Logitech ClearChat PC Wireless Review
As I’ve recently started playing a game (LotRO… in practically every spare waking moment – Oliver) with some friends, I figured (along with some encouragement) to get a headset. My PC sits in my living room hooked up to my TV (aka monitor) – a pretty standard media center setup. I’m about 8 feet from the TV/PC so I needed/wanted something that was wireless. My son likes to chew cords. Who knew this when having kids? Screaming occasionally, sure. Pooping a lot? That’s a given. But cord-chewing? That’s not something that’s in the handbook. Anyway, even if he left my cords well enough alone, who wants cords? Most nerds have wireless keyboards/mice so who wants to go back to the stone age with wires?!? Not I. And thus began my search for a headset sans wires.
Sadly, the options are slim for a non-Bluetooth headset. I didn’t feel like mucking with Bluetooth again (see my upcoming article on Keyboards/Mice problems) so I picked up a Logitech ClearChat PC Wireless headset. The headset isn’t cheap. It goes from around $90 – $100 in the US, or $110 – $150 in Canada. I encourage people to shop around for this as you can usually find a sale. Oh, and because I’m smart I also checked EBay. I found one for around $65. But after currency conversion, and shipping I’d be looking at $100. I also didn’t feel like waiting.
Down to the review. So the headset itself is an attractive design. They feel fairly solid in the hands. The boom mic swings down, and the mic is nice. The headphone part…meh. Although the foamy parts are nice, I generally prefer closed-ear cans instead of over-the-ear cans. They are pretty small and probably suit a smaller ear than mine. I will probably get tired of the pressure on my ears after a long use. Plus, there’s no way you can look cool in these; even the model at right looks odd with them on.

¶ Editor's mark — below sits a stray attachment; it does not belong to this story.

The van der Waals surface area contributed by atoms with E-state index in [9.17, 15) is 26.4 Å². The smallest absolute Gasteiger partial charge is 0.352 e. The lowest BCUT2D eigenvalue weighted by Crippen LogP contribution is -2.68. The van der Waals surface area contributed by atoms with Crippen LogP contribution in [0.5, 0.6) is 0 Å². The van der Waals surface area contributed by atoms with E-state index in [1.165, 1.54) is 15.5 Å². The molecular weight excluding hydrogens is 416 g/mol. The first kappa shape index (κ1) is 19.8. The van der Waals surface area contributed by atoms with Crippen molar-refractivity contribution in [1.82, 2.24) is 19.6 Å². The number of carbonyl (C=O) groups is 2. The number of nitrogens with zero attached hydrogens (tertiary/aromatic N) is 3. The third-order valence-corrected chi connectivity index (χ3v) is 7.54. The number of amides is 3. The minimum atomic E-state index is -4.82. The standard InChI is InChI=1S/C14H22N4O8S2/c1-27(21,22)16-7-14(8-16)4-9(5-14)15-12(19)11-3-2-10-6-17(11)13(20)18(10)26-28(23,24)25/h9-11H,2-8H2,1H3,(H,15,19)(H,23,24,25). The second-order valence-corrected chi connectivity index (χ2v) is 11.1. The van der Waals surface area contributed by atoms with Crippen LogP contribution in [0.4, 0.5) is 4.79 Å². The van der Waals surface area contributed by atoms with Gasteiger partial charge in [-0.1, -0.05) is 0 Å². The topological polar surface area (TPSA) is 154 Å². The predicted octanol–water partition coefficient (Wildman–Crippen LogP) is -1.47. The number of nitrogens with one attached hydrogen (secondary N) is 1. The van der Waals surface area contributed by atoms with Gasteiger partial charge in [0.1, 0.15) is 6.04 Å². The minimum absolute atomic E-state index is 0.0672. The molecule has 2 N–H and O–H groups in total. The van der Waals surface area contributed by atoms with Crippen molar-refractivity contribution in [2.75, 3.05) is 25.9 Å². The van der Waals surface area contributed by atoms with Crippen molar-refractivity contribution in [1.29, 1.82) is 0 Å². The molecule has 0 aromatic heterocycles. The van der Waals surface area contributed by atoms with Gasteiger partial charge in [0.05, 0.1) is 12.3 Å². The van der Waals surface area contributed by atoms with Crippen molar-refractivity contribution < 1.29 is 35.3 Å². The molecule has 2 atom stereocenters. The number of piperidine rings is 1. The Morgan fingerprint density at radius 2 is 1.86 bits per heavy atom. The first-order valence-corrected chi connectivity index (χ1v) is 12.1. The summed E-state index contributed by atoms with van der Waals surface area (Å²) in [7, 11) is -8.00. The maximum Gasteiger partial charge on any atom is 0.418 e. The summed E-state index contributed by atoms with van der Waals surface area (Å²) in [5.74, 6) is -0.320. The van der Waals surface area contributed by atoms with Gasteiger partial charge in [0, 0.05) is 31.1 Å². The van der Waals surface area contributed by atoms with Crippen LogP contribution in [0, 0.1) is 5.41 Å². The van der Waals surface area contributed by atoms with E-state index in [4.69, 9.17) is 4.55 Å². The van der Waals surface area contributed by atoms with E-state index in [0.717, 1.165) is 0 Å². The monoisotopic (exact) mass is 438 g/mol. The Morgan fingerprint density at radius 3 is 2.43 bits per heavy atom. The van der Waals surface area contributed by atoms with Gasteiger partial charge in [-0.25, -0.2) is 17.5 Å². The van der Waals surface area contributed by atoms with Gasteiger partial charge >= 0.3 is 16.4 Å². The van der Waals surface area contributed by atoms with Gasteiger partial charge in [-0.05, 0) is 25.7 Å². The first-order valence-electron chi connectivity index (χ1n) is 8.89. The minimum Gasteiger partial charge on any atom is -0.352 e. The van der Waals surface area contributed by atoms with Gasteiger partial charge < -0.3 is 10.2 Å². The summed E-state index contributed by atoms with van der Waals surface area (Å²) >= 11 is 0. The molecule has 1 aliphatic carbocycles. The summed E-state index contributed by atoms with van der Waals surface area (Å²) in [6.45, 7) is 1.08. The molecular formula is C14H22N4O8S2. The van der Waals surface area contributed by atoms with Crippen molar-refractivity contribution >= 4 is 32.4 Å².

As far as the sound quality…well that’s where things get interesting. Somewhere along the way I thought that if a game has voice chat capabilities, that they’d have figured it out to make it clear and useful. I think I was let down a lot by Lord of the Rings Online’s (LOTRO) voice chat. The quality frankly was less than desirable. It’s hard to put it in terms for this article, but unless you turn everything down (music, sound effects, etc) then hearing the game along with your friends is just hard to do. If I didn’t know there was a better solution out there, I would have returned these things for the $110 I paid for them.
But I knew there was a solution, it would just have to be through a third party solution. To the best of my knowledge, there are a few voice communication tools for gamers out there. Software like Roger Wilco has been around since my Counterstrike days. But I wanted something that was more full functional and less single purpose. My friends in China didn’t use Roger Wilco to chat, and no business client of mine would want to install it to chat about a project. So the next two options that came to mind were Skype and Google Talk.
Hands down…Skype is supreme master of voice communication. The clarity was perfect. As we both commented while trying these out “it’s like your inside my head”. The one downside to Skype is the memory usage it takes up compared to Google Talk. While playing LOTRO we weren’t seeing any major speed problems that would prevent us from using Skype while we played. Another advantage is having a conference call capabilities. Unless you hack Google Talk, you’re limited to single person chats. Lame IMO.
So there you have it. With the right software this headset is a winner. With the wrong software you might as well pull out the cans on strings. I’m getting no end of warm fuzzies for Logitech equipment these days!